TLDR: They're both equally effective. Technically, liquid soap is "cleaner" than bar soap unless the soap container is usually refilled.
In more detail:
From my understanding, any soap is effective at destroying viruses because it literally shreds apart the coating of the virus, obliterating it in the process. This is due to the nature of the soap being both hydrophilic (bonding to water) and lipidphilic (bonding to the viruses' lipid shells). So you would be seeing the same outcome from both bar and liquid soap.
Then, the question remains on what happens to the shredded bodies of the pathogens. Well, when you rinse with water, any of the viral remains will wash down the drain, so again there is effectively no argument for neither bar nor liquid soap.
However, when first making contact with bar soap, you are effectively transferring some of the pathogens onto the surface of the soap. These pathogens will still be destroyed, but their remains will sit on the soap. So in that sense, using bar soap is "less clean" because you are leaving viral debris on the surface of the soap (though this debris is benign). Score 1 for liquid soap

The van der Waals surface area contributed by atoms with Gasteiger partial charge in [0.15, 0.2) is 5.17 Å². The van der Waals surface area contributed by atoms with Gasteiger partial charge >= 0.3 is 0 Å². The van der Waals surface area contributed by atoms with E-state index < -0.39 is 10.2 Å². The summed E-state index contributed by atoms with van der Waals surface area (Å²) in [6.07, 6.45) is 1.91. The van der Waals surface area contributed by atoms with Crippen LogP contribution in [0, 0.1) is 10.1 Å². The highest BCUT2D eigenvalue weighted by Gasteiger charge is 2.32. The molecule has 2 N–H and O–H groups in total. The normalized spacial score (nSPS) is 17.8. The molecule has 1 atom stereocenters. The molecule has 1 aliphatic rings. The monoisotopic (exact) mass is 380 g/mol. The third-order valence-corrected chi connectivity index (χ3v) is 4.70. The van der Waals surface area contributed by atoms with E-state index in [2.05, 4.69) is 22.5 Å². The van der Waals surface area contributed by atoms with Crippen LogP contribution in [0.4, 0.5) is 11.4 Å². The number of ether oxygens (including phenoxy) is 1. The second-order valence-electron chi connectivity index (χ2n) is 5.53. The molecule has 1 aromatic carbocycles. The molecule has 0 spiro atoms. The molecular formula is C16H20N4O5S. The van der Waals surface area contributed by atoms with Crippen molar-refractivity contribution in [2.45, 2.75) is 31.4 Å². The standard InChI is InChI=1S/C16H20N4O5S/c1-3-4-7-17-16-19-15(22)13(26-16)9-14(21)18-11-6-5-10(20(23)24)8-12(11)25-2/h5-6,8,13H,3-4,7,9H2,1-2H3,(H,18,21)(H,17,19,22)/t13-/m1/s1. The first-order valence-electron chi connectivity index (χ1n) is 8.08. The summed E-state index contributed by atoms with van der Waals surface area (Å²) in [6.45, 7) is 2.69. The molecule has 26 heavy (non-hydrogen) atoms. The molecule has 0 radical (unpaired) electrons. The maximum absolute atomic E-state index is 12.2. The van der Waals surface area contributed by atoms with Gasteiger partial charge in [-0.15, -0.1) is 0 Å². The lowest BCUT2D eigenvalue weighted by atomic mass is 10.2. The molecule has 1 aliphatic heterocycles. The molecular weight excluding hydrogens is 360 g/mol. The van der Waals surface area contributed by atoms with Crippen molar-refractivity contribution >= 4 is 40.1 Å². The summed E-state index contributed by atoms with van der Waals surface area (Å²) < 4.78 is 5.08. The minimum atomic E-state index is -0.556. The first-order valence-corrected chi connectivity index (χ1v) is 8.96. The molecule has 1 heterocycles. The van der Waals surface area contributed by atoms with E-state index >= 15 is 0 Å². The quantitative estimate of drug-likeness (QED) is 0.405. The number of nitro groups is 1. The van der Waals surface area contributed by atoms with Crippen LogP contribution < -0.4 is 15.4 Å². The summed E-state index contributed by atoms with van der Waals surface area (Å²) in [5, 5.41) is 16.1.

Now, if the liquid soap is being refilled regularly (like a refillable pump bottle, or a refillable public bathroom dispensor) then this soap container is likely to already be contaminated with live pathogens. Score 1 for bar soap
In the end, both bar soap and liquid soap are equally effective at destroying pathogens. If you wanted to get really nitty-gritty, I'd say liquid soap is the "cleanest" option, unless the container is one which gets refilled, then the bar soap is the "cleanest".